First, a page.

Over the past week, reports of alleged social media misconduct by members of the UMBC women’s lacrosse team have gained attention around the lacrosse community and the national media. Controversies like this one beg this question, “How can you keep athletes from detrimental uses of social media?”

Well, you can’t, completely. But you can educate your student-athletes about their “internet footprint” and the pros and cons involved with using social media.

The Positive Coaching Alliance National Student Athlete Advisory Board created a social media agreement [download here] to guide your team’s discussion around social media and to get confirmation that they’ll agree to these policies. Distribute this agreement to your team early in the season to get buy-in and create accountability before a potential issue arises.

The tenets of the agreement include:

  • I take responsibility for my online profile, including my posts and any photos, videos or other recordings posted by others in which I appear.
  • I will not degrade my opponents before, during, or after games.
  • I will post only positive things about my teammates, coaches, opponents and officials.
  • I will use social media to purposefully promote abilities, team, community, and social values.
  • I will consider “Is this the me I want you to see?” before I post anything online.
  • I will ignore any negative comments about me and will not retaliate.
  • If I see a teammate post something potentially negative online, I will have a conversation with that teammate. If I do not feel comfortable doing so, I will talk to the team captain, or a coach.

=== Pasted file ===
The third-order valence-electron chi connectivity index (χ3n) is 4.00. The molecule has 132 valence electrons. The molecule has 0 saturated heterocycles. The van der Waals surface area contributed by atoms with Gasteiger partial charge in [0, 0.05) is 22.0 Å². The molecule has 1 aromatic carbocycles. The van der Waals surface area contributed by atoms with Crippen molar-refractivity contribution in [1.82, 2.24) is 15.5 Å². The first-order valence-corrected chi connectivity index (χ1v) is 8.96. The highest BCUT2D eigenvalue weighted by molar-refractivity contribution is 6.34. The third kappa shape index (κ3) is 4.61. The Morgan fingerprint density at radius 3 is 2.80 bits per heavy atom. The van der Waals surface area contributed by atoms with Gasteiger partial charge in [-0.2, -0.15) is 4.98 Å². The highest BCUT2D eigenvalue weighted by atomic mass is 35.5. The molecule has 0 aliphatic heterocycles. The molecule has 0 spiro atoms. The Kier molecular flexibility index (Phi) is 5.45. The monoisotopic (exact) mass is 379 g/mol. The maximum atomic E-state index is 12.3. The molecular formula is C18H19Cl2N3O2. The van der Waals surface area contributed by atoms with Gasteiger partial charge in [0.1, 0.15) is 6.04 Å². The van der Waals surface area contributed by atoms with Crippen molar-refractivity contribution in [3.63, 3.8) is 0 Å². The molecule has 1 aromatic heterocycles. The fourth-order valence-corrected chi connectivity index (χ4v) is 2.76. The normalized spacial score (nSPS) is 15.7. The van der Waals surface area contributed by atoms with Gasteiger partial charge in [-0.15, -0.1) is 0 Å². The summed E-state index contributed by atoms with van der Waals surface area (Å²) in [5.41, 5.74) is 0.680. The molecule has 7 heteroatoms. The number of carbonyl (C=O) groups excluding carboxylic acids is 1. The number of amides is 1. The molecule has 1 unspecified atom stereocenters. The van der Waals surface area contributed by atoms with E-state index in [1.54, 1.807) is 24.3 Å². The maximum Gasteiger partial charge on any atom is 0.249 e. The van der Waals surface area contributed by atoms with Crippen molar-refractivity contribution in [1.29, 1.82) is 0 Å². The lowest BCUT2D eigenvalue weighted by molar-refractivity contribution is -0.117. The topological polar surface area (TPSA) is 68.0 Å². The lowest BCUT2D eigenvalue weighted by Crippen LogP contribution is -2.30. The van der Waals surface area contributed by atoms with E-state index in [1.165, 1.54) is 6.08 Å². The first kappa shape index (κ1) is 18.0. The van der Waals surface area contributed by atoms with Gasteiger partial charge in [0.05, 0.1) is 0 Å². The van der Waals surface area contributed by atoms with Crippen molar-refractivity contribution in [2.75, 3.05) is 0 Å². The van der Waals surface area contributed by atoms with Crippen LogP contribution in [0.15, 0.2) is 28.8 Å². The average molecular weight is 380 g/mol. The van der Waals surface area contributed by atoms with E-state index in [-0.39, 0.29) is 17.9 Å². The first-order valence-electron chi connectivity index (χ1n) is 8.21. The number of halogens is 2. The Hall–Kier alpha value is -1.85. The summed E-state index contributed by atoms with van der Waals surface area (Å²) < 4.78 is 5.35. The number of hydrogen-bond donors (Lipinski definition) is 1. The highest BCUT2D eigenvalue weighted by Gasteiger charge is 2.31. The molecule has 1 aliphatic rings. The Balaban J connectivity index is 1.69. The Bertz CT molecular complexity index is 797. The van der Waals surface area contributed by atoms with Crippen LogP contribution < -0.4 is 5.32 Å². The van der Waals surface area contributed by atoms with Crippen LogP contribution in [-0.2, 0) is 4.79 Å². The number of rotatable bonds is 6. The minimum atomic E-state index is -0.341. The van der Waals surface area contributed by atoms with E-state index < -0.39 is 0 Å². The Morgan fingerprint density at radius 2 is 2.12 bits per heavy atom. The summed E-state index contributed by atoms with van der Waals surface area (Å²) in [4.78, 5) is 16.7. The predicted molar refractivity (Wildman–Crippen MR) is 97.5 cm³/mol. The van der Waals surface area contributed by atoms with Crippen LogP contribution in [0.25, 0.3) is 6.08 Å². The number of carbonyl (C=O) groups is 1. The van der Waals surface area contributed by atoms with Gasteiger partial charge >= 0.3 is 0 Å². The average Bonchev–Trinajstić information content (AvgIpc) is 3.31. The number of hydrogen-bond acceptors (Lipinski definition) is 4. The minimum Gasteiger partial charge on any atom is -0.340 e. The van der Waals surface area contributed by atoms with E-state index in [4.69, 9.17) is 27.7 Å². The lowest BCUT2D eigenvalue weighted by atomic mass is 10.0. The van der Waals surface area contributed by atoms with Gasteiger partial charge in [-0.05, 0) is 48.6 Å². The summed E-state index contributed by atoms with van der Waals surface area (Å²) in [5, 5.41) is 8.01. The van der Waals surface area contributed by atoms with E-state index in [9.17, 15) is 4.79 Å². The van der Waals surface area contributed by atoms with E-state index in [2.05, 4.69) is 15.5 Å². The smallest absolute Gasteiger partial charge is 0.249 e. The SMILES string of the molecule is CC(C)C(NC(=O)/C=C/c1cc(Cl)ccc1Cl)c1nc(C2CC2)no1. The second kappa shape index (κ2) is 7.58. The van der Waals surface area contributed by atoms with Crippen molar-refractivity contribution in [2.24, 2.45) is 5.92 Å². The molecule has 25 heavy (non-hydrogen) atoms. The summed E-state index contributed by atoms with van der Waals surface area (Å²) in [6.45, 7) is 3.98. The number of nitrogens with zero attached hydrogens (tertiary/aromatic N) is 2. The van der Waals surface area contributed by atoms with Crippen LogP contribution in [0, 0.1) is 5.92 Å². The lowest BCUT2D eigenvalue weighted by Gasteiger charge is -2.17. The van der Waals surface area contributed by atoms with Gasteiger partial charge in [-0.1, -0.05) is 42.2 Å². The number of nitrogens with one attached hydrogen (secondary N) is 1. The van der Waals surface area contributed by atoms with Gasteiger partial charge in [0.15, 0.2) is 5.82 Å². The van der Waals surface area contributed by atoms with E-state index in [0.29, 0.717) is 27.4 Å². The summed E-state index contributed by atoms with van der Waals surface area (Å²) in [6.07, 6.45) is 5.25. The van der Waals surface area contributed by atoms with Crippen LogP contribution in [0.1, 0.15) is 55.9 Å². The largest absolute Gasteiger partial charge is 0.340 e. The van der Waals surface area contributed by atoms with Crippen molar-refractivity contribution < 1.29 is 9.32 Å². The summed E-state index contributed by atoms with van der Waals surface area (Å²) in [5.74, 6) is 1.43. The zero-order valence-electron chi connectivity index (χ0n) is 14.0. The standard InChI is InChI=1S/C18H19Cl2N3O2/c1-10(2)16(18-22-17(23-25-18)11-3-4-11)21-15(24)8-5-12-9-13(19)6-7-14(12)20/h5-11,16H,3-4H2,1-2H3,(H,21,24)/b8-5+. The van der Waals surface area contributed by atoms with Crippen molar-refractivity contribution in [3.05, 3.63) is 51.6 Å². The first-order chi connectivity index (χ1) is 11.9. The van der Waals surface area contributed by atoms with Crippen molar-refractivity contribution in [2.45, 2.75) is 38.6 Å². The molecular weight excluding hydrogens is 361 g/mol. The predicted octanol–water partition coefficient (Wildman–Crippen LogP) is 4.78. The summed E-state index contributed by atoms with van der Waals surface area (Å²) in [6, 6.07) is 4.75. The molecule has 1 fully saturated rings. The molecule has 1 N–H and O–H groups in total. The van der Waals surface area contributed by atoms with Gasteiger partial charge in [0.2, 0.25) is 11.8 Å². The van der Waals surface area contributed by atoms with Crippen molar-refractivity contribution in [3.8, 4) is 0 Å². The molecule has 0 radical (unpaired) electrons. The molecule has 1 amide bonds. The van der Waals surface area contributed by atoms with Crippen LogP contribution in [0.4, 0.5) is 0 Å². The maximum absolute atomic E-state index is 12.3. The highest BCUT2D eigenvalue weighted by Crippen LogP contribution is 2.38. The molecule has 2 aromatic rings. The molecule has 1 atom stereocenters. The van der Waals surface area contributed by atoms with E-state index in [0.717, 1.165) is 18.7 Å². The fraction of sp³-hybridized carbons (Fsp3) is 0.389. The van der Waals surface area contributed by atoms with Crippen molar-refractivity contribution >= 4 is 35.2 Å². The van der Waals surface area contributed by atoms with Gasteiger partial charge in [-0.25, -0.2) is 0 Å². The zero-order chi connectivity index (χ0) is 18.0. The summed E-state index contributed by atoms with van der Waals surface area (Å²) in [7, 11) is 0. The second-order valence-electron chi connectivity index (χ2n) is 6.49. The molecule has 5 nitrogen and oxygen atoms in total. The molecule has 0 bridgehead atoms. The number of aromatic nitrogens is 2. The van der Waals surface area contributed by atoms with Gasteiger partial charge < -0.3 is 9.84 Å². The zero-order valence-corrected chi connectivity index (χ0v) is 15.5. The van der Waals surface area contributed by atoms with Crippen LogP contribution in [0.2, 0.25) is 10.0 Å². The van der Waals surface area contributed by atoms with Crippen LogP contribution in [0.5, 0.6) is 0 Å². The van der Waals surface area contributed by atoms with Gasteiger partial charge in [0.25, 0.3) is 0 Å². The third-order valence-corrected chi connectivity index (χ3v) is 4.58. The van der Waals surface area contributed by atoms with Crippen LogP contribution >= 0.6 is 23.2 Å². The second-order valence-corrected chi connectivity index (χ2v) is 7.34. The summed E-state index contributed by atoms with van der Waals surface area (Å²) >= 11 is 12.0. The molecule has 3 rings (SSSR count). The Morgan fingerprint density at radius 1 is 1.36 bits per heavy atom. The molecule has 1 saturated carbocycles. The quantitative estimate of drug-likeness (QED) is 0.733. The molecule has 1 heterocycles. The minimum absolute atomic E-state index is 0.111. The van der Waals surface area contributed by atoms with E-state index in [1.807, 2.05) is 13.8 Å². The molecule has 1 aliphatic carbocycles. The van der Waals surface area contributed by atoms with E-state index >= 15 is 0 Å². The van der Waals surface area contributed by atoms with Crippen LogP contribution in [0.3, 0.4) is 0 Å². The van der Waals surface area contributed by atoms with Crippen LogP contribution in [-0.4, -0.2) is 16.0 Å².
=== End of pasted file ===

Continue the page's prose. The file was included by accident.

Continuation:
• I am aware that I represent my sport(s), school, team, family and community at all times, and will do so in a positive manner.

Here’s an example of how to manage player behavior on social media from PCA executive director Jim Thompson, excerpted in part from the new PCA Development Zone.

“One of my players has been using his Twitter account to criticize my decisions. What can I do about that? Any advice, especially from your first-hand experience, would be most helpful.”

Rather than responding in kind, model how you want him to behave and demonstrate your maturity by having a private conversation with your player. Let him know why this behavior is unacceptable and how it undermines the potential of the players and coaches to become a strong team, which requires the development of trust. You might let him know that if he is willing to throw you under the bus publicly, his teammates may worry he could do the same to them.

Often coaches are reluctant or even afraid to hear suggestions from their players. If you feel comfortable doing so, you might encourage him to share his concerns with you rather than complain publicly through Twitter.

“Look, it’s not okay for you to criticize any member of the team publicly, including me. I need you to stop doing that. But I do want to hear from you if you think we can do things better. Part of being a good teammate is to help each other get better. So if you have a concern about the way I am coaching the team, I’d like you to tell me privately rather than Tweeting about it. Can I get your agreement on that?”

Opening the lines of communication this way doesn’t mean that you have to agree with everything you hear. But if you can find it in yourself to encourage your players to share their concerns with you, you will have the chance to communicate with them in a way that could lead to a wonderful feeling of team and improved performance.

Over to you. What methods or tactics have you used to proactively deal with your players' activity on social media? What challenges have you faced in this area? Is there a specific social media platform you struggle with? Share your thoughts in the comments section.

Positive Coaching Alliance

Using a social media agreement is a great way to create accountability for your players. Download the free template below, and find thousands of resources to help build a positive youth lacrosse experience in the all-new PCA Development Zone.